Evaluation of Alternate Stainless Steel Surface Passivation Methods

PDF Version Also Available for Download.

Description

Stainless steel containers were assembled from parts passivated by four commercial vendors using three passivation methods. The performance of these containers in storing hydrogen isotope mixtures was evaluated by monitoring the composition of initially 50% H{sub 2} 50% D{sub 2} gas with time using mass spectroscopy. Commercial passivation by electropolishing appears to result in surfaces that do not catalyze hydrogen isotope exchange. This method of surface passivation shows promise for tritium service, and should be studied further and considered for use. On the other hand, nitric acid passivation and citric acid passivation may not result in surfaces that do not ... continued below

Creation Information

Clark, Elliot A. May 31, 2005.

Context

This report is part of the collection entitled: Office of Scientific & Technical Information Technical Reports and was provided by UNT Libraries Government Documents Department to Digital Library, a digital repository hosted by the UNT Libraries. More information about this report can be viewed below.

Who

People and organizations associated with either the creation of this report or its content.

Publisher

Provided By

UNT Libraries Government Documents Department

Serving as both a federal and a state depository library, the UNT Libraries Government Documents Department maintains millions of items in a variety of formats. The department is a member of the FDLP Content Partnerships Program and an Affiliated Archive of the National Archives.

Contact Us

What

Descriptive information to help identify this report. Follow the links below to find similar items on the Digital Library.

Description

Stainless steel containers were assembled from parts passivated by four commercial vendors using three passivation methods. The performance of these containers in storing hydrogen isotope mixtures was evaluated by monitoring the composition of initially 50% H{sub 2} 50% D{sub 2} gas with time using mass spectroscopy. Commercial passivation by electropolishing appears to result in surfaces that do not catalyze hydrogen isotope exchange. This method of surface passivation shows promise for tritium service, and should be studied further and considered for use. On the other hand, nitric acid passivation and citric acid passivation may not result in surfaces that do not catalyze the isotope exchange reaction H{sub 2} + D{sub 2} {yields} 2HD. These methods should not be considered to replace the proprietary passivation processes of the two current vendors used at the Savannah River Site Tritium Facility.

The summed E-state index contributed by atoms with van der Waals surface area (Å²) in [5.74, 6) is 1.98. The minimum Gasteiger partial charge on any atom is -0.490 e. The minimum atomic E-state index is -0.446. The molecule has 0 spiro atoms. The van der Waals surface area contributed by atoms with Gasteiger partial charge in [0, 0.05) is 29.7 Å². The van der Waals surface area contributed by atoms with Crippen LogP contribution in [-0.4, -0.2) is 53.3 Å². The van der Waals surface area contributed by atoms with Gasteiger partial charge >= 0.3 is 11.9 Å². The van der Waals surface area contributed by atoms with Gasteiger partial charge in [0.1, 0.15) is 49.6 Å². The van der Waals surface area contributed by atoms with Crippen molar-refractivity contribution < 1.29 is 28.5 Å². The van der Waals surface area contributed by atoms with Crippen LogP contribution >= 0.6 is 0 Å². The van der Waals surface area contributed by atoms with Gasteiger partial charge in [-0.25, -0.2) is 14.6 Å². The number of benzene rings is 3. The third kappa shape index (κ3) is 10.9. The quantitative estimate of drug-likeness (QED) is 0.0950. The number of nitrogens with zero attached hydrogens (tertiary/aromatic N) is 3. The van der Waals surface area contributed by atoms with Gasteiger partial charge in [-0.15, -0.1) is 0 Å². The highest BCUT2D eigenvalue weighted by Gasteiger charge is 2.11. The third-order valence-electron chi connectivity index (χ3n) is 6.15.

Language

Item Type

Identifier

Unique identifying numbers for this report in the Digital Library or other systems.

  • Report No.: WSRC-TR-2005-00246
  • Grant Number: DE-AC09-96SR18500
  • DOI: 10.2172/881451 | External Link
  • Office of Scientific & Technical Information Report Number: 881451
  • Archival Resource Key: ark:/67531/metadc874603

Collections

This report is part of the following collection of related materials.

Office of Scientific & Technical Information Technical Reports

What responsibilities do I have when using this report?

When

Dates and time periods associated with this report.

Creation Date

  • May 31, 2005

Added to The UNT Digital Library

  • Sept. 21, 2016, 2:29 a.m.

Description Last Updated

  • Nov. 28, 2016, 1:26 p.m.

Usage Statistics

When was this report last used?

Congratulations! It looks like you are the first person to view this item online.

Interact With This Report

Here are some suggestions for what to do next.

Start Reading

PDF Version Also Available for Download.

Citations, Rights, Re-Use

Clark, Elliot A. Evaluation of Alternate Stainless Steel Surface Passivation Methods, report, May 31, 2005; Aiken, South Carolina. (digital.library.unt.edu/ark:/67531/metadc874603/: accessed August 22, 2017), University of North Texas Libraries, Digital Library, digital.library.unt.edu; crediting UNT Libraries Government Documents Department.